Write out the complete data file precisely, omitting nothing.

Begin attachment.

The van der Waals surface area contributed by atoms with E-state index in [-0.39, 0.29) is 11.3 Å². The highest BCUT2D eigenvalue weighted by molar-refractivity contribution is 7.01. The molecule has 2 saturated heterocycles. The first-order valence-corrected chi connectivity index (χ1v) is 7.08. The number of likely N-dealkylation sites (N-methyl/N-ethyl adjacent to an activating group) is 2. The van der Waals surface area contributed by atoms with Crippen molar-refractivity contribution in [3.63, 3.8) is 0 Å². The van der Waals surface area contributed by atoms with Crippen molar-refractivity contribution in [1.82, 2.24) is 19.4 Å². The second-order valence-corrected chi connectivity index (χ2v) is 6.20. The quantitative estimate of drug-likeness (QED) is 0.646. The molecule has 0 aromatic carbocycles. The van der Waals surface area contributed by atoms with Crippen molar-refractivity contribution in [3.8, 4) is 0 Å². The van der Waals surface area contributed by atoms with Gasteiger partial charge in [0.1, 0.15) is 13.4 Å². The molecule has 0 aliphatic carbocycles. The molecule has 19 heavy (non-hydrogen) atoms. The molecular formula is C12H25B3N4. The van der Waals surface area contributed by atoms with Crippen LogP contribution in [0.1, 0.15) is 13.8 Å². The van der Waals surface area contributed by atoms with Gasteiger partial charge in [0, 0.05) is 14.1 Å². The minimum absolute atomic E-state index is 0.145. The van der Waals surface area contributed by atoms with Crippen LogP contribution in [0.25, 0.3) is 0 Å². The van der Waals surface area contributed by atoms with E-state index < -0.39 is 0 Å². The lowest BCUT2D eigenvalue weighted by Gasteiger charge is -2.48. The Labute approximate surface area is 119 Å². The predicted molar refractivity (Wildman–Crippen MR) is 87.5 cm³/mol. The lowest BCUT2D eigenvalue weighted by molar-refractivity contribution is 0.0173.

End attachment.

The van der Waals surface area contributed by atoms with E-state index in [-0.39, 0.29) is 11.3 Å². The highest BCUT2D eigenvalue weighted by molar-refractivity contribution is 7.01. The molecule has 2 saturated heterocycles. The first-order valence-corrected chi connectivity index (χ1v) is 7.08. The number of likely N-dealkylation sites (N-methyl/N-ethyl adjacent to an activating group) is 2. The van der Waals surface area contributed by atoms with Crippen molar-refractivity contribution in [3.63, 3.8) is 0 Å². The van der Waals surface area contributed by atoms with Crippen molar-refractivity contribution in [1.82, 2.24) is 19.4 Å². The second-order valence-corrected chi connectivity index (χ2v) is 6.20. The quantitative estimate of drug-likeness (QED) is 0.646. The molecule has 0 aromatic carbocycles. The van der Waals surface area contributed by atoms with Crippen molar-refractivity contribution in [3.8, 4) is 0 Å². The van der Waals surface area contributed by atoms with Gasteiger partial charge in [0.1, 0.15) is 13.4 Å². The molecule has 0 aliphatic carbocycles. The molecule has 19 heavy (non-hydrogen) atoms. The molecular formula is C12H25B3N4. The van der Waals surface area contributed by atoms with Crippen LogP contribution in [0.1, 0.15) is 13.8 Å². The van der Waals surface area contributed by atoms with Gasteiger partial charge in [0, 0.05) is 14.1 Å². The minimum absolute atomic E-state index is 0.145. The van der Waals surface area contributed by atoms with Crippen LogP contribution in [0.25, 0.3) is 0 Å². The van der Waals surface area contributed by atoms with E-state index < -0.39 is 0 Å². The lowest BCUT2D eigenvalue weighted by Gasteiger charge is -2.48. The Labute approximate surface area is 119 Å². The predicted molar refractivity (Wildman–Crippen MR) is 87.5 cm³/mol. The lowest BCUT2D eigenvalue weighted by molar-refractivity contribution is 0.0173.